It was British author Rudyard Kipling who wrote “When you have erred the east a calling you won’t never heed nought else”
Many know about Salem in Massachusetts in America, mainly because of its association with witches. However one of its greatest treasures is the Peabody Essex Museum (PEM). The roots of the museum date to 1799 and the founding of the East India Marine Society, an organization of Salem captains and supercargoes, who had achieved what once was impossible, sailing beyond either the Cape of Good Hope or Cape Horn.
The society’s charter included a provision for the establishment of a “cabinet of natural and artificial curiosities,” which is what we today would call a museum.
In 2012 PEM had a show that revealed the contents of the Emperor’s Qianlong’s private retreat deep within the Forbidden City. There were some ninety objects, including murals, paintings, wall coverings, furniture, architectural elements, jades and cloisonné.
The Emperor Qianlong (r.1736-1796) was one of Chinese history’s most influential figures. He was among the richest and most powerful men in the world during his life time. A connoisseur, scholar and devout Buddhist, within the forbidden city Qianlong created a luxurious garden compound to serve throughout his retirement as a secluded place of contemplation, repose and entertainment.
I first learned about the PEM in an unlikely place, Brisbane, Australia during the last year of the twentieth century. At Milton in Brisbane, where I was working at the time in an Antique Shop, we held an exhibition of Chinese textiles and many people came not only to look and purchase rare pieces, but also to show us theirs.
One family turned up with a sea chest full of fabulous textiles and objects, which had been brought out of China early in the twentieth century at the time of the Chinese Revolution by a merchant sailor member of their family.
It included a fabulous uncut Chinese silk Imperial Yellow Robe, which was still on the roll where it had been placed after it had been woven.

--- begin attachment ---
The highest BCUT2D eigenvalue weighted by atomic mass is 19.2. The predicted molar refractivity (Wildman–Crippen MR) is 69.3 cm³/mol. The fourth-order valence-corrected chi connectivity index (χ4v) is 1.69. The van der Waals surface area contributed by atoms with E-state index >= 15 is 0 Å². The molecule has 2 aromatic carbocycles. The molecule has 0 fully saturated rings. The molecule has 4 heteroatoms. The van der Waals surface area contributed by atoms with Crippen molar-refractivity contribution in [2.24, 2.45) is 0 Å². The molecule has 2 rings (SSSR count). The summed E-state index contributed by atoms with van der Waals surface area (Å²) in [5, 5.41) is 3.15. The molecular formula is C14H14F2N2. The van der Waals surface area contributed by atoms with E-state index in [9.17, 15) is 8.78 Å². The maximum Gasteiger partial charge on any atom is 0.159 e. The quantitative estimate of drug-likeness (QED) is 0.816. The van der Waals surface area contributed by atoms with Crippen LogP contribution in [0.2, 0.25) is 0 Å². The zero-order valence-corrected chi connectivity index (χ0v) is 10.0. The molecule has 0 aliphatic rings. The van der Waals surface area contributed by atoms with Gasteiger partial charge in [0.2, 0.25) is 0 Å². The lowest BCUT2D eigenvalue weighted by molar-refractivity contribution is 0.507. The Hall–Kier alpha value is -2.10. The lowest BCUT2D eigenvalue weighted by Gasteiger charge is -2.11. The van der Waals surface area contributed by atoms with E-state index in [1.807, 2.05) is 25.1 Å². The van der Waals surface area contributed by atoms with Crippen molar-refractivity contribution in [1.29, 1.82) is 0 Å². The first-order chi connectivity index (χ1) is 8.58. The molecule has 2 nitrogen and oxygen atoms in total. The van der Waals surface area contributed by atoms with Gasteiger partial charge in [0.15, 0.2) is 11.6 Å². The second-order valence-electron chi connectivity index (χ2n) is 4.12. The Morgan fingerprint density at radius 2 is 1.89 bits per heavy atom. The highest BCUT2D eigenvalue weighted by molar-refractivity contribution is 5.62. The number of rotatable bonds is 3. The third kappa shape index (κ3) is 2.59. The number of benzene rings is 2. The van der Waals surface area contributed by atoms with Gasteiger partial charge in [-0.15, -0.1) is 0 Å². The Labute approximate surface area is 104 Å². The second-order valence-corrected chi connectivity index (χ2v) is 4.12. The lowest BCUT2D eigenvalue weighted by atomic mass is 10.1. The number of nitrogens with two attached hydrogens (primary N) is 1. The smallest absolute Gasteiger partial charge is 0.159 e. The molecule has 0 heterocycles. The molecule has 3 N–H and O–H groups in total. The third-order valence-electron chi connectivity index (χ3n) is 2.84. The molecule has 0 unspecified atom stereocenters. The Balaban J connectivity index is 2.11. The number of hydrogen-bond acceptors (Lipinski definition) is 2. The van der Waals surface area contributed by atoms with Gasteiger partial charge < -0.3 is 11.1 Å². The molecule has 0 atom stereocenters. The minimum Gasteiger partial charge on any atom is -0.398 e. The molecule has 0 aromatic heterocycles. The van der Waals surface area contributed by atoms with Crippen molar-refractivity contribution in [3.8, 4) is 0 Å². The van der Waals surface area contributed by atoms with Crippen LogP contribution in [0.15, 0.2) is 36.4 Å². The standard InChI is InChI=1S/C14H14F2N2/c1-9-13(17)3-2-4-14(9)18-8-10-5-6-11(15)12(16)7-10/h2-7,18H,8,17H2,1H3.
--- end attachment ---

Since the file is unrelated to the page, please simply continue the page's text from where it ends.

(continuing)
An elderly friend, Jim Forbes came to visit and advise. Jim was a member of the renowned American Forbes family, whose wealth had its origins in the China trade that took place between North America and China during the nineteenth century.
He had an innate understanding of the culture that surrounded the Emperors in the Forbidden City. Throughout the exhibition he often called in to view and talk about the textiles and the time they had been woven.
He told us about the Boston trading firm Perkins & Company who had sent many young men, including his great grandfather to participate in their business activities abroad. Perkins & Co., like many other Boston trading firms in the early nineteenth century, had sent ships to China to obtain tea.
They paid for it by exporting to China, from Boston, large quantities of silver, furs, manufactured goods, cloth, wood and the deadly opium along with any other items they thought the Chinese market would absorb.
The Forbes family founded and were involved in the running of the Museum of the American China Trade at Milton, Mass., on Boston’s South Shore.
Until the 1980’s it was curated by a Forbes great-grandson, Dr. H. A. Crosby Forbes, who was an expert on Chinese porcelain and a relative of our Brisbane based expert.
He often went to visit him to discuss special finds and view the family collection.
It was housed in one of the family members 1833 Greek Revival style house in ironically, Milton in Mass.
The PEM is about helping people to access and assess their relationship to creativity, or to help refine their ability to interpret art and culture. The collection is diverse and cross cultural and includes African, American, Asian, maritime, Native American and Oceanic art.
The focus is on enjoying a lively conversation through creativity across time, place and culture.
Their goal is not to hang art on the walls and then tell you what to think. Deep and far ranging, the collection is meant to open windows onto the world and other cultures to learn how people live, work and celebrate.
The Peabody Essex Museum (PEM),
East India Square
(161 Essex St Milton) Salem,
Carolyn McDowall The Culture Concept Circle 2010 – 2012